Cocktail glasses wobble precariously on mirrored tables, glitter floats through the air and the bass thumps as Glyn Fussell dances along a velvet sofa, Nadine Artois and Skye Barr pose for selfies and Garrett Moore pops open (another) bottle of champagne.
You’d be forgiven for thinking this crowd are out on a Saturday night, letting off steam after a long week. In fact, it’s 9am on a grey, drizzly Wednesday. But for the stars of London’s nightlife, there’s a party to be had any day, any time, anywhere.
From the eco-friendly crusaders to the guardian of London Fashion Week’s most in-demand guest list, these night owls are keeping clubbing fresh in the capital. So turn off Netflix, grab yourself a drink and get out there — the night is young.
‘I’ve always thrived in chaos, I’m a little punk really,’ says Glyn Fussell, 39, co-founder of Mighty Hoopla, East Creative and amped-up, camped-up drag party collective, Sink the Pink. ‘I guess we’re a group of punks in big wigs!’ For Fussell — whose dancing fuel is white wine and the hits of Dannii Minogue — the collective has ‘always been a night for everyone, where you get to be the fullest, most fabulous version of yourself’.
Nadine Artois, 31, and Skye Barr (above right), 28, met in a Glasgow nightclub in their teens and ‘just fed off each other’s energy. Literally, the rest is history,’ smiles Barr. The duo founded Pxssy Palace, a collective that holds space for ‘womxn’, non-binary and trans people of colour through club nights, events and workshops. While their going out aesthetic may be ‘something sparkly’, they also love a tracksuit — ‘comfy slag is like, our gender,’ laughs Artois.
Garrett Moore and Francesco Pastori
Surreal, sensational and stupidly decadent, the supercharged parties of Garrett Moore (far right), 33, and Francesco Pastori, 36, are beloved by the smart set (see the Tokyo Dreams night at Loulou’s, which involved a cat café, a bonsai forest and a used-knicker vending machine). ‘We try to make things that have a bit of depth,’ says Pastori. ‘That way, the whole experience comes together.’ Their craziest request? ‘An orgy in a cave,’ they grin. ‘It didn’t happen!’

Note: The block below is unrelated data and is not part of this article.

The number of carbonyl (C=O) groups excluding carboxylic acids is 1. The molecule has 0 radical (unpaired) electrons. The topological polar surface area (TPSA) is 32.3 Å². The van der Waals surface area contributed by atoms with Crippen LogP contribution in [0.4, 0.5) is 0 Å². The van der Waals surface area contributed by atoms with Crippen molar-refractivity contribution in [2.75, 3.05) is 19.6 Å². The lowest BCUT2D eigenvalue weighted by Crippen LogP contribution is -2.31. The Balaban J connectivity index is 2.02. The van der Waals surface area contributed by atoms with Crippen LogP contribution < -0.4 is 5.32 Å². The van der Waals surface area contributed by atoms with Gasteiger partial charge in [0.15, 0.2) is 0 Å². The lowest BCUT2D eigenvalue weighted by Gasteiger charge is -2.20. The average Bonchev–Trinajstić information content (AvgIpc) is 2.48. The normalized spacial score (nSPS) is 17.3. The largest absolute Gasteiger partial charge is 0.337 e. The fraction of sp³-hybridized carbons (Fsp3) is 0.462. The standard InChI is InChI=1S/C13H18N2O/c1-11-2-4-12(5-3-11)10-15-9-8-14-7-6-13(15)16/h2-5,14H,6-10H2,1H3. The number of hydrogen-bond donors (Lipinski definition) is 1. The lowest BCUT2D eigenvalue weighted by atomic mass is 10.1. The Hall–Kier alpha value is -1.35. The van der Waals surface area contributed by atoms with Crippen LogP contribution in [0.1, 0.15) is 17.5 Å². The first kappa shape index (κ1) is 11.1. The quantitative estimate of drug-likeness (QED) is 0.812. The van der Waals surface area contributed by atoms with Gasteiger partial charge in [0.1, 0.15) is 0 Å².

‘I try to be really sensitive to what the client wants, then I can shake it up a bit,’ says creative consultant Mandi Lennard, keeper of the guest list for Love magazine’s hot ticket LFW parties — this year, Kendall, Bella et al rocked up at The Standard in King’s Cross. ‘The best party I’ve ever been to? The launch of Janet Jackson’s album, The Velvet Rope [in 1997]. They had exotic fruit everywhere, and I was devouring mangoes on the dance floor.’
Billy Mackie and Hadi Ahmadzadeh
Tail & Twist founders Billy Mackie (far right), 24, and Hadi Ahmadzadeh, 25, are reinventing clubbing for the eco-generation. ‘We felt we were in a position to have an impact,’ says Ahmadzadeh of the pair’s single-use-plastic-free club nights, where disposable cups are swapped for reusable metal versions. ‘We went straight in and proved it can be done.’ And they both have the same hangover cure: walking their dogs the morning after.
DJ Jamz Supernova, 28, is seriously busy. On top of her BBC Radio 1Xtra show (tune in for R&B, jazz and off-beat electronica), she has recently launched her own record label, Future Bounce — plus a club residency of the same name — and has a podcast out next year. The south-east Londoner rates spicy Margaritas and Rye Wax in Peckham for a night out: ‘It’s got a full-on, rattle-through-you sound system.’
It takes a hefty dose of creative nous to become Soho House’s head of music in the UK and Europe, and be responsible for more than 3,000 member events a year. But not everyone’s a fan of the musical talents of Dom Chung, 37 — namely, his younger sister, Alexa. ‘She hates my music actually!’ he laughs. ‘We have very different music tastes, which we find quite funny. But we’re super tight. We’re bonded by our love of going out.’